Erakat Says U.S.-Mediated Indirect Peace Talks With Israel `Have Started'
U.S.-mediated peace talks between Israel and the Palestinian Authority “have started,” senior Palestinian official Saeb Erakat said, ending a breakdown that lasted almost a year and a half.
Palestinian Authority President Mahmoud Abbas will act as a chief negotiator and all core issues, such as Jerusalem, borders and refugees will be on the table during the four months of indirect negotiations, Erakat said in remarks published today by the official Wafa news agency. His comments followed a second meeting between Abbas and U.S. envoy George Mitchell in as many days. Mitchell was expected to return to Washington later today.
Israeli Prime Minister Benjamin Netanyahu welcomed yesterday’s decision by the Palestinians to resume talks, saying he hoped they would lead to direct negotiations. “In the long term, it is impossible to arrive at decisions and agreements on critical issues, such as security and national interests, without sitting together in the same room,” he said at today’s Cabinet meeting.
Talks between Israel and the Palestinians stalled in December 2008 after Israel sent forces into the Gaza Strip in an operation the government said aimed to stop cross-border rocket attacks. Abbas had linked participation in the talks to Israel’s agreeing to freeze plans to build new homes for Jews in east Jerusalem, captured by Israel from Jordan in the 1967 Middle East war and sought by the Palestinians as the capital of a future state.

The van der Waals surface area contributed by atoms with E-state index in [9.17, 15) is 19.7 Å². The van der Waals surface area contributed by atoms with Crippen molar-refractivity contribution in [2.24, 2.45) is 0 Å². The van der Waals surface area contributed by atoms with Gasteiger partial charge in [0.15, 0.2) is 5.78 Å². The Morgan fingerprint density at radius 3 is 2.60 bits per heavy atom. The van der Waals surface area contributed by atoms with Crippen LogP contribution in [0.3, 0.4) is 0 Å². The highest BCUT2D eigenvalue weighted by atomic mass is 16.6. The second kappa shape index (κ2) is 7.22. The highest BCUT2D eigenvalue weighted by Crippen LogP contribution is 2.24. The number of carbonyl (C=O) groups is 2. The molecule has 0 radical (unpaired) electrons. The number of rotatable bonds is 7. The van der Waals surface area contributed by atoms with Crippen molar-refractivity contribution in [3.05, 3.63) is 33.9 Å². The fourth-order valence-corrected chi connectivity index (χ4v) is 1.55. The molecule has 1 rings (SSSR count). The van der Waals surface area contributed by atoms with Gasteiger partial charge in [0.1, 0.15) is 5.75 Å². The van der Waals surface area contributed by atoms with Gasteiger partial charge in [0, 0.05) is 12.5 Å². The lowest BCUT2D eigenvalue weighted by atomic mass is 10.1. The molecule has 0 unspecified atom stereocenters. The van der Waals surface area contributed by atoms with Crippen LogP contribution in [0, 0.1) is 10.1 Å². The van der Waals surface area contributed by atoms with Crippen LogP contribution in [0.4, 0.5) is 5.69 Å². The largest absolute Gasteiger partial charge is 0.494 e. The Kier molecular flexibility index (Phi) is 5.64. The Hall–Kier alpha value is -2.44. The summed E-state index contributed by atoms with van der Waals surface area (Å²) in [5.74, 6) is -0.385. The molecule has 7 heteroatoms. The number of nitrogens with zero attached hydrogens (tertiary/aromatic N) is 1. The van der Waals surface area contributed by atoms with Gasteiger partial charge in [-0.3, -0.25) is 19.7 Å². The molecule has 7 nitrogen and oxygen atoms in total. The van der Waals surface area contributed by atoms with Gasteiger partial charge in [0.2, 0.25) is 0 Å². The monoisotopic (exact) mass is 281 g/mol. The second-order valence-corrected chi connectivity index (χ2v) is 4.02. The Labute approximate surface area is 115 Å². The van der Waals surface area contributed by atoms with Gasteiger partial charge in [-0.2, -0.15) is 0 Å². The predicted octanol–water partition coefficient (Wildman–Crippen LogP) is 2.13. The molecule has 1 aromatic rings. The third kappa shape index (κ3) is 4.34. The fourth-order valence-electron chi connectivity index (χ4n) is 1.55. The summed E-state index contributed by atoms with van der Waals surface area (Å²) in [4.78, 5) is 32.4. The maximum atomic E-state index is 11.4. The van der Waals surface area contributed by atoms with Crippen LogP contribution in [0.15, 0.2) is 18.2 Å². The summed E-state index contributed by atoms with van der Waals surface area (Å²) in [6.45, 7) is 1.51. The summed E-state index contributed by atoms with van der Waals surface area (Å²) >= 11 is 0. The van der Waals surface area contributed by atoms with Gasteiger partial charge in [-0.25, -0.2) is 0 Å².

An Israeli official, speaking anonymously because he was not authorized to give details of the negotiations, said Israel had agreed core issues such as Jerusalem, borders and refugees may be raised in the talks for preliminary discussion, on the understanding that any solutions would be found in direct talks.
Netanyahu adviser Yitzhak Molcho will be sitting with Mitchell during the indirect talks, the official added.
“In a certain sense, proximity talks are mainly theater,” said Gerald Steinberg, a political scientist at Bar-Ilan University outside Tel Aviv. “Certainly nobody expects proximity talks to lead to anything substantial.”
Opposition and Kadima party leader Tzipi Livni, the former foreign minister who was a chief negotiator with the Palestinians under the previous government, called the indirect talks a test of Netanyahu’s readiness to make decisions for peace.
“I hope these talks will have content, that they will be true talks, and I hope we will not miss this opportunity,” Livni said today in an e-mailed statement.
U.S. efforts to initiate indirect discussions stalled in March when Israel approved a plan to build 1,600 new homes for Jews in east Jerusalem during a visit by Vice President Joe Biden. U.S. officials criticized the plans and Palestinian officials said they were reconsidering their participation in the talks.
Netanyahu, while publicly saying construction in Jerusalem will continue, may have slowed projects in disputed areas of the city.
The planning committee responsible for approving construction in Jerusalem, which gave the go-ahead for the building plans in March, met last week for the first time since Biden’s visit. No building plans related to east Jerusalem were on the agenda, committee member and Jerusalem Councilman Yair Gabbay said in a phone interview last week.